One MAP technology developed by IHD in collaboration with ICI Films is the ‘LifeSpan’ range of packaging. IHD developed a simple technique for altering film permeability and provided ICI with expert advice and research on the horticultural and postharvest physiological factors which need to be accounted for in the design of MAP. This information and the ability to easily alter film permeability to account for the needs of individual products, have been the major reasons for ‘LifeSpan’s’ success.
Both the technology and the ‘LifeSpan’ team were recently sold to Containers Packaging (CP), a subsidiary of Amcor. IHD has an on-going collaborative research agreement with CP, and the Institute receives royalty payments for all ‘LifeSpan’ products sold. At present, ‘LifeSpan’ packaging is commercially available for broccoli, cauliflower, celery, sweet corn, artichokes, parsnips, leeks, cherries, sugar plums, kiwi fruit, William pears, nectarines, lettuce and a range of Japanese and European plum cultivars. Packages for approximately 15 other crops are currently being developed, with some undergoing commercial trials. All these packaging applications are for carton lots of produce. Orders for ‘LifeSpan’ packaging are now being received from overseas and a recent consignment of 200,000 bags was sent to Europe.
Interaction with ANL Ltd and CSIRO
Collaboration with the CSIRO Division of Materials Science and Technology, and their team of polymer chemists and materials engineers, has provided the ability to select and manufacture new films, specifically designed for MAP according to the model’s predictions. CSIRO has patented the technology to manufacture MAP films and the license has been purchased by ANL Limited. IHD conducted a very large contract research project with ANL to commercialise packaging systems using the range of new MAP technologies developed.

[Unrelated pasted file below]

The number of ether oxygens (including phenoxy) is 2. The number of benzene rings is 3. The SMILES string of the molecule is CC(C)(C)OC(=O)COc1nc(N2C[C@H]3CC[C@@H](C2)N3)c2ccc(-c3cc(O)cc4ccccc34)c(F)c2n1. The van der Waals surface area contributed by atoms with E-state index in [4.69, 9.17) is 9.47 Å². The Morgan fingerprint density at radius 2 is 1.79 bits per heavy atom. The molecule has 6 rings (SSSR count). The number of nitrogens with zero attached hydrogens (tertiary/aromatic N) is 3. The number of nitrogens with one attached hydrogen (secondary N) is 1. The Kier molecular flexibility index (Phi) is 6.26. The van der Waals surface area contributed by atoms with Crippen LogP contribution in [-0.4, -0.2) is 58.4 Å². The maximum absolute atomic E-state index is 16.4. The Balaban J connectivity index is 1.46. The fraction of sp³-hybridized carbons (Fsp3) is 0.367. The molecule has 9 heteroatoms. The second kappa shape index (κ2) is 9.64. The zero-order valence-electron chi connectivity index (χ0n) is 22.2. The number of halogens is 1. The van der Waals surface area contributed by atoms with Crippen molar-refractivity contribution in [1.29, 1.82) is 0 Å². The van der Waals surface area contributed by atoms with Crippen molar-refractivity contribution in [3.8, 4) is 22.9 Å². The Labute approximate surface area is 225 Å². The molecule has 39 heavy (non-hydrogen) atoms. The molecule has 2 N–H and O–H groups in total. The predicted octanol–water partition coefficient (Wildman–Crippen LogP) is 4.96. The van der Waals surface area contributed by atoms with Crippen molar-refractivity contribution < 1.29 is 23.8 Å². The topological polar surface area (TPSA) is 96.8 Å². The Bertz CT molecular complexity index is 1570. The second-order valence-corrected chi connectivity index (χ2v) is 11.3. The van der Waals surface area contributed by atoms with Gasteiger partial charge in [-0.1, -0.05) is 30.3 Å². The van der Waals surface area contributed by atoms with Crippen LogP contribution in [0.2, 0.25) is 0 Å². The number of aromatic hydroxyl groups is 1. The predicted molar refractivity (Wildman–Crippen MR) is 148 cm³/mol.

In developing these new packaging systems, the MAP team follows a structured experimental protocol, starting with a critical review of published literature. There are a number of steps involved:
– Determine the optimum storage environment.
– Determine the product’s physiological response to this environment during prolonged storage.
– Measure the product’s respiration rate.
– Mathematically model the packaging application to predict the film permeability requirements.
– Design and test prototype packages in the laboratory and determine the maximum storage and market life.
– Test the best prototype package(s) in a land-based seafreight container trial to simulate export by sea.
– Conduct full scale seafreight shipments under full commercial conditions.
– A member of the MAP team travels to the market to examine the quality of the produce on arrival and exposes the produce to a simulated marketing phase to ensure it has an adequate shelf life after shipment.
– A full quality assurance (QA) protocol is developed for the postharvest handling and packaging of the product.
– The packaging system is produced commercially and sold with the QA protocol.
This research program has produced commercial packages for broccoli, Packham’s Triumph pears and bananas. All have been very successful under commercial conditions and are being used to export these products by sea to Japan, Hong Kong, Singapore, Malaysia, the Middle East and Greece. Other packaging applications which have been developed to commercial testing include citrus, plums, apples, lettuce, cauliflower, broccoli florets and WBC and Bosc pears.
Interaction with Growers, Exporters and Processors